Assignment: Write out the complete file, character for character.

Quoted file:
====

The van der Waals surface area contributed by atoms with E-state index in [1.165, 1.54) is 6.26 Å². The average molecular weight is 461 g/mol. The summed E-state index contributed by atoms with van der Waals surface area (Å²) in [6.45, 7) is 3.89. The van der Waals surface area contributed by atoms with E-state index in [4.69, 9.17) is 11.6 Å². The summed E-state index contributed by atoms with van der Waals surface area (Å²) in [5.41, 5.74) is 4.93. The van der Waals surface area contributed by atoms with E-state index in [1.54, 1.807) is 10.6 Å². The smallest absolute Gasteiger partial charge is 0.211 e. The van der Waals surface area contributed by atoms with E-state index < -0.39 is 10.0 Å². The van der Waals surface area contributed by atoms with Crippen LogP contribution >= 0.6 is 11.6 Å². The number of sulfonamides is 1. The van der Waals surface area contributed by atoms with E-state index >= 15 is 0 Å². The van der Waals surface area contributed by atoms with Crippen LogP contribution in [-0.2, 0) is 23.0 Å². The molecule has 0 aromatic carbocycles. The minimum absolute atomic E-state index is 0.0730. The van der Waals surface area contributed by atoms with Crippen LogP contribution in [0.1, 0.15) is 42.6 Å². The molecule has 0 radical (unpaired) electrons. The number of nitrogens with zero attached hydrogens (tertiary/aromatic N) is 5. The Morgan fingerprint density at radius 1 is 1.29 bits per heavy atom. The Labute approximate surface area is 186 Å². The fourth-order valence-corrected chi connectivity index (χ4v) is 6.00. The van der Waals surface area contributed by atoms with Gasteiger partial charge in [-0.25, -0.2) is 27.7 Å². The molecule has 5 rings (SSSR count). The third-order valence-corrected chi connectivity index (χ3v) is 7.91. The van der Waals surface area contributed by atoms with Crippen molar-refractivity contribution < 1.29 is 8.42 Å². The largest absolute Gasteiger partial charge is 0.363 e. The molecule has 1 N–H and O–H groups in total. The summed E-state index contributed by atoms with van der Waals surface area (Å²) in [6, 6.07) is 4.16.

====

The van der Waals surface area contributed by atoms with E-state index in [1.165, 1.54) is 6.26 Å². The average molecular weight is 461 g/mol. The summed E-state index contributed by atoms with van der Waals surface area (Å²) in [6.45, 7) is 3.89. The van der Waals surface area contributed by atoms with E-state index in [4.69, 9.17) is 11.6 Å². The summed E-state index contributed by atoms with van der Waals surface area (Å²) in [5.41, 5.74) is 4.93. The van der Waals surface area contributed by atoms with E-state index in [1.54, 1.807) is 10.6 Å². The smallest absolute Gasteiger partial charge is 0.211 e. The van der Waals surface area contributed by atoms with E-state index < -0.39 is 10.0 Å². The van der Waals surface area contributed by atoms with Crippen LogP contribution >= 0.6 is 11.6 Å². The number of sulfonamides is 1. The van der Waals surface area contributed by atoms with E-state index >= 15 is 0 Å². The van der Waals surface area contributed by atoms with Crippen LogP contribution in [-0.2, 0) is 23.0 Å². The molecule has 0 aromatic carbocycles. The minimum absolute atomic E-state index is 0.0730. The van der Waals surface area contributed by atoms with Crippen LogP contribution in [0.1, 0.15) is 42.6 Å². The molecule has 0 radical (unpaired) electrons. The number of nitrogens with zero attached hydrogens (tertiary/aromatic N) is 5. The Morgan fingerprint density at radius 1 is 1.29 bits per heavy atom. The Labute approximate surface area is 186 Å². The fourth-order valence-corrected chi connectivity index (χ4v) is 6.00. The van der Waals surface area contributed by atoms with Gasteiger partial charge in [-0.25, -0.2) is 27.7 Å². The molecule has 5 rings (SSSR count). The third-order valence-corrected chi connectivity index (χ3v) is 7.91. The van der Waals surface area contributed by atoms with Crippen molar-refractivity contribution < 1.29 is 8.42 Å². The largest absolute Gasteiger partial charge is 0.363 e. The molecule has 1 N–H and O–H groups in total. The summed E-state index contributed by atoms with van der Waals surface area (Å²) in [6, 6.07) is 4.16.